Though indirect, it wasn’t necessarily the wrong move. Det. Mark Fuhrman (Steven Pasquale) didn’t beat black people alone. He had other officers who joined in with him. Nor was the LAPD in the dark of these actions. He had dozens of internal investigations on his use of force against minorities. Most damning is the fact that he was hired to begin with. Multiple people within the LAPD at different levels knew what kind of guy Det. Fuhrman was before evidence of his racism came to light. The LAPD tolerated racism. The idea that an outright bigot would be tied to the OJ Simpson trial in which the defense based their entire case on race seems like a miracle. That is, until you realize more of the LAPD at the time was composed of people who if not as racist as Fuhrman, were at least tolerant enough of his bigotry to keep him on.
In addition, the different ways Prosecutor Marcia Clark (in Sarah Paulson’s best performance to date) actively invoked a race blind ideology to her detriment is also representative of this larger disregard for the black experience. At each turn, co-prosecutor Chris Darden (a strong showing from Sterling K. Brown) tries to warn her that she is greatly underestimating the ways race influences one’s experience with the world. And each time she shoots him down, claiming that race does not and will not matter. In her words, Clark suggests that in 1994, a mere two years after Rodney King, we as a society have “gotten past race.” While this brilliantly engages with the idea of white feminism and the importance of intersectionality, it mostly serves as a critique of race-blind ideology. Clark couldn’t see how effective Cochran’s strategy was going to be until it was too late. Another of Simpson’s lawyers named Rob Shapiro (portrayed by John Travolta in the worst performance of the entire cast), can’t even get himself to say the word “black” despite the fact he is defending a black man and his entire strategy relies on race.
All of this shows how ignoring race and racism does not make it go away or lessen its real world impact. A verdict that implicates the racism in the LAPD would also challenge this race-blind mindset that allows racist systems to continue existing.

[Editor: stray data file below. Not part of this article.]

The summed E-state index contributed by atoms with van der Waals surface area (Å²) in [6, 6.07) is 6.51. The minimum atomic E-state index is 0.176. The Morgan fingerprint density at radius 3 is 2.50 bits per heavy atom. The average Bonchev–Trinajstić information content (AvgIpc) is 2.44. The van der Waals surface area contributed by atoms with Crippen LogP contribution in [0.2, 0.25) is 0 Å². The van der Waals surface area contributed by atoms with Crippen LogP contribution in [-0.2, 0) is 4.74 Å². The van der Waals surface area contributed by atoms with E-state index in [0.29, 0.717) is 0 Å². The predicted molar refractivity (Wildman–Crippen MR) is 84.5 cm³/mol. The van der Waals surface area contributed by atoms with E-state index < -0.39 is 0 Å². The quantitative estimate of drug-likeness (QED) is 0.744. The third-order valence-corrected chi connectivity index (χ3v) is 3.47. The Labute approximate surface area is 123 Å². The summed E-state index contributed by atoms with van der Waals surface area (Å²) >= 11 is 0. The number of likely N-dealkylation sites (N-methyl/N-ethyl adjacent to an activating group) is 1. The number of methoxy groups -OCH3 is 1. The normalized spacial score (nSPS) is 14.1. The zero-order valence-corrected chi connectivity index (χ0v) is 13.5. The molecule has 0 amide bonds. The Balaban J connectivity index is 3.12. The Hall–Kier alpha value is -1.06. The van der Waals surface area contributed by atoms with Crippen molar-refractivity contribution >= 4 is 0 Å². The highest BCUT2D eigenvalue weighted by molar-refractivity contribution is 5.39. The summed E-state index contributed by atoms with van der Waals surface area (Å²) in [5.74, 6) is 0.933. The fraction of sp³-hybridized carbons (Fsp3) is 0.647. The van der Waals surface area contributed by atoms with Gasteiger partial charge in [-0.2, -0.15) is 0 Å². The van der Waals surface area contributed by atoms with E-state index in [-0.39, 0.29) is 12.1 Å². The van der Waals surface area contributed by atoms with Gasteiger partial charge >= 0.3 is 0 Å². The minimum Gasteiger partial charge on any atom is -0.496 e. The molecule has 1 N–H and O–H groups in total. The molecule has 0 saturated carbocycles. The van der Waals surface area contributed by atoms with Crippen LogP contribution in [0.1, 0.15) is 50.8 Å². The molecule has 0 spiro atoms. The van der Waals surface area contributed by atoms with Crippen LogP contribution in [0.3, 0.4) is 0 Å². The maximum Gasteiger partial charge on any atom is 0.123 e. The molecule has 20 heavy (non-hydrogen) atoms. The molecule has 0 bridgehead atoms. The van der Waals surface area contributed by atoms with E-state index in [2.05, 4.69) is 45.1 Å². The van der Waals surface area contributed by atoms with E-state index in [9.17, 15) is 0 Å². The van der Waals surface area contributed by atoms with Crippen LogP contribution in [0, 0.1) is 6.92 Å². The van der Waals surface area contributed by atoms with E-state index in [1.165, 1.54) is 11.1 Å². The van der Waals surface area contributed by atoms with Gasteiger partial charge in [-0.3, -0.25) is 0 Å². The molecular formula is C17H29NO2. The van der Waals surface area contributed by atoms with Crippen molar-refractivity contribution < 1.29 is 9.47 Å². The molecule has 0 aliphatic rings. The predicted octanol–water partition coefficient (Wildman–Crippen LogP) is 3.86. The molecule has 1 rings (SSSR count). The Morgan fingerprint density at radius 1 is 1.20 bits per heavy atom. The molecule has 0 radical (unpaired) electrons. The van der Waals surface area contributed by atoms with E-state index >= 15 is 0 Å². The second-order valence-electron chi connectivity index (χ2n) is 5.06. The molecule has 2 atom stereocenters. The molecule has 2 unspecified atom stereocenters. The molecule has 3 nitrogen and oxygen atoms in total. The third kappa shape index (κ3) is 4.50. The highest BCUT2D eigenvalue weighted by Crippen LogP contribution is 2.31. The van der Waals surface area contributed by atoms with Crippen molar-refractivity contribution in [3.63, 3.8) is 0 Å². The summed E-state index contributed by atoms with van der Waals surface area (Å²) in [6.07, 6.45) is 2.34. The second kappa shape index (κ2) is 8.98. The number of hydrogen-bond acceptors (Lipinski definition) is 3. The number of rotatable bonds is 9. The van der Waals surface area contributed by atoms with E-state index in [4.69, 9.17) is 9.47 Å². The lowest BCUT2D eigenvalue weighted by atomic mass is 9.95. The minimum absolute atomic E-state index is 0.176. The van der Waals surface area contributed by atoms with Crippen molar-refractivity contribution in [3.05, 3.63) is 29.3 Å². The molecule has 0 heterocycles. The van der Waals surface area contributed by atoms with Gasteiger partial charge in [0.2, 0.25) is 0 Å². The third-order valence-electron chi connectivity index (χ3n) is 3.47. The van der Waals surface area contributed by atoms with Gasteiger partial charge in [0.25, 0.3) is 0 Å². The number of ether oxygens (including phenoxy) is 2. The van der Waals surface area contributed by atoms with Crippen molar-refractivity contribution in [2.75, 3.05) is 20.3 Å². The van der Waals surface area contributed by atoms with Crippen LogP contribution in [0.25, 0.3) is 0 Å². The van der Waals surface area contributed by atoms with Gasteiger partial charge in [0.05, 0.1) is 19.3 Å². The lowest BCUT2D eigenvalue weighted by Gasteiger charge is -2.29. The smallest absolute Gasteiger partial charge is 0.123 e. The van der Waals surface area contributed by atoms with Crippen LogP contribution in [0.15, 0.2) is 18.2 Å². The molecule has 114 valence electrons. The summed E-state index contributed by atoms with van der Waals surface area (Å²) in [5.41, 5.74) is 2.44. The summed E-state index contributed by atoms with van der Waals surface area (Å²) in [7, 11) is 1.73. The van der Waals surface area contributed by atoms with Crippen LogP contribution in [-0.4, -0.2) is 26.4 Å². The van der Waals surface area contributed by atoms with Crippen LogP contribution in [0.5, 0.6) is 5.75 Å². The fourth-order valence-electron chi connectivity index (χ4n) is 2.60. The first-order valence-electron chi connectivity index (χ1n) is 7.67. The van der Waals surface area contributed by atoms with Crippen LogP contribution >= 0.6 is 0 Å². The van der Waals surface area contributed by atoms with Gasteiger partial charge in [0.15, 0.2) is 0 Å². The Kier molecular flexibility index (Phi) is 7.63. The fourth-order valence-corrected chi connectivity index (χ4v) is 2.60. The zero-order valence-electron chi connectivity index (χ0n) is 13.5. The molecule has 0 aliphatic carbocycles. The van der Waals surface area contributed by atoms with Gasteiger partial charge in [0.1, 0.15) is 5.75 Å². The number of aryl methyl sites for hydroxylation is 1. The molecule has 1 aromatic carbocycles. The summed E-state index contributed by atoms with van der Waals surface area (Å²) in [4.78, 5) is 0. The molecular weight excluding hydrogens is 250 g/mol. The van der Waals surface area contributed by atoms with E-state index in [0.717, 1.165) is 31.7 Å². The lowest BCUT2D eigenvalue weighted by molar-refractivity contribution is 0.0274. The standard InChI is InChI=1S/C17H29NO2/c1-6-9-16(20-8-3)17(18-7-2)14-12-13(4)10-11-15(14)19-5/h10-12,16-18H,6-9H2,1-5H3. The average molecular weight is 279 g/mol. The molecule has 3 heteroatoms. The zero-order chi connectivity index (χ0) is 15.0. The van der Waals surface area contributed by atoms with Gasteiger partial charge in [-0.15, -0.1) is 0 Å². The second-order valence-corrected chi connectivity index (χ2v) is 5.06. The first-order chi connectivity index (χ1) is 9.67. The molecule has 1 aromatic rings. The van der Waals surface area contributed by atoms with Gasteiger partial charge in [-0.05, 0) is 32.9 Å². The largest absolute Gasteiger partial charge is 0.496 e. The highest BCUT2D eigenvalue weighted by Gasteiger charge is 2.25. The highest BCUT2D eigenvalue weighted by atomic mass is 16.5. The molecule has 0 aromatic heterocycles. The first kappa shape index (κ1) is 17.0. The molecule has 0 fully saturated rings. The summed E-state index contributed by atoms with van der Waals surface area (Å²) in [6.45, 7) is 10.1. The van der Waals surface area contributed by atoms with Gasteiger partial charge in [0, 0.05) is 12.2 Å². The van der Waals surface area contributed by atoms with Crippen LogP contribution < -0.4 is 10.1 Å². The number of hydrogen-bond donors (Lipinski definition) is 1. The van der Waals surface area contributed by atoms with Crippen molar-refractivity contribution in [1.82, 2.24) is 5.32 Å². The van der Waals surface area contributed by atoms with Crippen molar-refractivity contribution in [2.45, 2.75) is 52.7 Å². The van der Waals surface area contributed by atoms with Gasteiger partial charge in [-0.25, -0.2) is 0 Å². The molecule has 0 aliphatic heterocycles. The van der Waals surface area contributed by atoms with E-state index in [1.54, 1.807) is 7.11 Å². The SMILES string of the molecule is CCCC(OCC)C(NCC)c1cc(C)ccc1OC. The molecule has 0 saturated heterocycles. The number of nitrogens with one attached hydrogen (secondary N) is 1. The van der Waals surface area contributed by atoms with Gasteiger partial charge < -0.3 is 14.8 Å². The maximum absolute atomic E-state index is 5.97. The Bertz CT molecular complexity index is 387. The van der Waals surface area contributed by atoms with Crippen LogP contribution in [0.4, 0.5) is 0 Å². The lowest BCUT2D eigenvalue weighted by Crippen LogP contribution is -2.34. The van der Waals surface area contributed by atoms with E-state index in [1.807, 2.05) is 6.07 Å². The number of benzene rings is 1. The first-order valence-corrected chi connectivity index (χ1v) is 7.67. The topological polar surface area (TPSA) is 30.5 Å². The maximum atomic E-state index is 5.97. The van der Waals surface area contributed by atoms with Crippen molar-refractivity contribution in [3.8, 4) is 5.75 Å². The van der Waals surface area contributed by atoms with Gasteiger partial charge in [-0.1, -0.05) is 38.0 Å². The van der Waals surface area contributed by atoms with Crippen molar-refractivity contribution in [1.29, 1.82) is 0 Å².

The nation as a whole is now familiar with the idea that there is racism in our police force. More importantly, we know it is not a one off thing; it is systemic, across the board. With hindsight, it is far easier to sympathize with the jury — and also Johnnie Cochran who led the persecution of the LAPD, though his goals were also polluted by his own ambitions — and their decision to essentially let Simpson go.
That being the case, they allowed a man who almost certainly killed his ex-wife and her friend free.
In the pursuit of justice for black people against racist institutions, justice for Nicole and Ron was loss. And the justice that black people received was hollow at best. After all, OJ Simpson traded in his blackness for fame; he didn’t give back to the community he came from and distanced himself from black people. By the simple metric of whether he even identified as being black, he was certainly not worth the outpouring of support he received (re: “I’m not black. I’m OJ Simpson!”). The People v. OJ Simpson shows how the OJ trial is a Pyrrhic victory for the American nation and our idea of justice.
The Simpson verdict was as violent a rejection of America’s disregard towards the issues of racist policing and structural racism as the LA riots were. It was a rejection of so-called logic that fails to see the logic of the habitually oppressed. In the OJ trial, our national inability to talk about and address racism prevented true justice from being served. It shows how we as a nation have failed to adequately address racism, how we have actively turned our eyes away from reality to embrace the falsehood of a post-racial, race-blind America.
In a country founded on racism and slavery, that still struggles with acknowledging that history and its long-lasting effects, that continuously tries to suggest that racism is behind us, what is more uniquely American than that?